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Tuesday, 15 April 2008 06:52

Blockbuster tries to acquire Circuit City

Written by David Stellmack


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A surprise move that is just now coming to light


News from Dallas today indicates that video store retailer Blockbuster has made an unsolicited bid to acquire electronics retailer Circuit City. The bid by Blockbuster is valued at over $1.33 billion dollars, which equals somewhere in the neighborhood of about $6 per share in cash.

According to Blockbuster, Circuit City has been slow to respond to the offer or to provide any of the due diligence that would be necessary in order for Blockbuster to make a concrete proposal to acquire the company. Why Blockbuster would want to take over Circuit City is somewhat of a mystery. Circuit City has struggled for retail market share in a brick and mortar electronic arena that is dominated in the U.S. by competitor, BestBuy.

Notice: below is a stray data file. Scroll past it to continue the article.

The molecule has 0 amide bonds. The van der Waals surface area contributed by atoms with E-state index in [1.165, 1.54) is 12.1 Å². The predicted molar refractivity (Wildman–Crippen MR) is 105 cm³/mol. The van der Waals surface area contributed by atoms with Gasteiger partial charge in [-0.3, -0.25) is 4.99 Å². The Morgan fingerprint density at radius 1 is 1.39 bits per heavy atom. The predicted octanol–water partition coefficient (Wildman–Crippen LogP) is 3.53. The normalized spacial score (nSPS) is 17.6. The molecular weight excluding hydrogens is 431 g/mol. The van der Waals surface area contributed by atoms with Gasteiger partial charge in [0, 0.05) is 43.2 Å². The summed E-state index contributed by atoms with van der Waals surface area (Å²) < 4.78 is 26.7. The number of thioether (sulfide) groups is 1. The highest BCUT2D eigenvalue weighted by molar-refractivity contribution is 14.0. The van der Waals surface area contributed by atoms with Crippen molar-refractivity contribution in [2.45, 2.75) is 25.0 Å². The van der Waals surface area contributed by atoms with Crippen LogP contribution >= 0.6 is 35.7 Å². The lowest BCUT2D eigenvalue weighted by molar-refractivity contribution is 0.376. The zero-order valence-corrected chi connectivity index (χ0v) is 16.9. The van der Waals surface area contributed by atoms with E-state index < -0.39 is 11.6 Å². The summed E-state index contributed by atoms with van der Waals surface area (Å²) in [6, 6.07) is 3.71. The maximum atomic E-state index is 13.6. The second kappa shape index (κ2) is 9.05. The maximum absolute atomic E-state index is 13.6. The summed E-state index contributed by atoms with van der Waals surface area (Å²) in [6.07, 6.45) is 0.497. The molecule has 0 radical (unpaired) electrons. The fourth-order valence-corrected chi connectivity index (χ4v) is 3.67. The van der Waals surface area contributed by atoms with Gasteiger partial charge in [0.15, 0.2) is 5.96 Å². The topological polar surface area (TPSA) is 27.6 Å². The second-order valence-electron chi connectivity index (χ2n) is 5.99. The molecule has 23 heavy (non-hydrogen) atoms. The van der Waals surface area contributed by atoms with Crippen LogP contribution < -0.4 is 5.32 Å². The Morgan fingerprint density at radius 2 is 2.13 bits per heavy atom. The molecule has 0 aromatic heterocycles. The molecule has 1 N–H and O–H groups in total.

It has been suggested that current Blockbuster CEO, James W. Keyes, who is a 21-year veteran of 7-Eleven Inc. cut his teeth in the retail world and that a merger with Circuit City would afford him the chance to get back to what he knows best, which is the retail market space.

Blockbuster has struggled to adapt to the changing video rental market space and has lost much market share to competitors such as Netflix, as well as video on demand providers which are satellite and cable companies. Blockbuster has taken steps to improve its situation by launching its own mail rental business and acquiring Movielink.

Blockbuster is said to have its own set top broadband movie delivery box in development to leverage its Movielink technology; however, with the ever-changing video rental market space it might be too little too late. Blockbuster is in more trouble by underperforming rental stores with high overhead and high inventory costs and a public that is going less and less to their local Blockbuster for video rentals.

The merger of Blockbuster with Circuit City seems to us to be two ships that are taking on water and each hope that a merger will provide them with one sound ship to sail off in. It just does not seem like a good move for either party involved.

Last modified on Tuesday, 15 April 2008 08:43

David Stellmack

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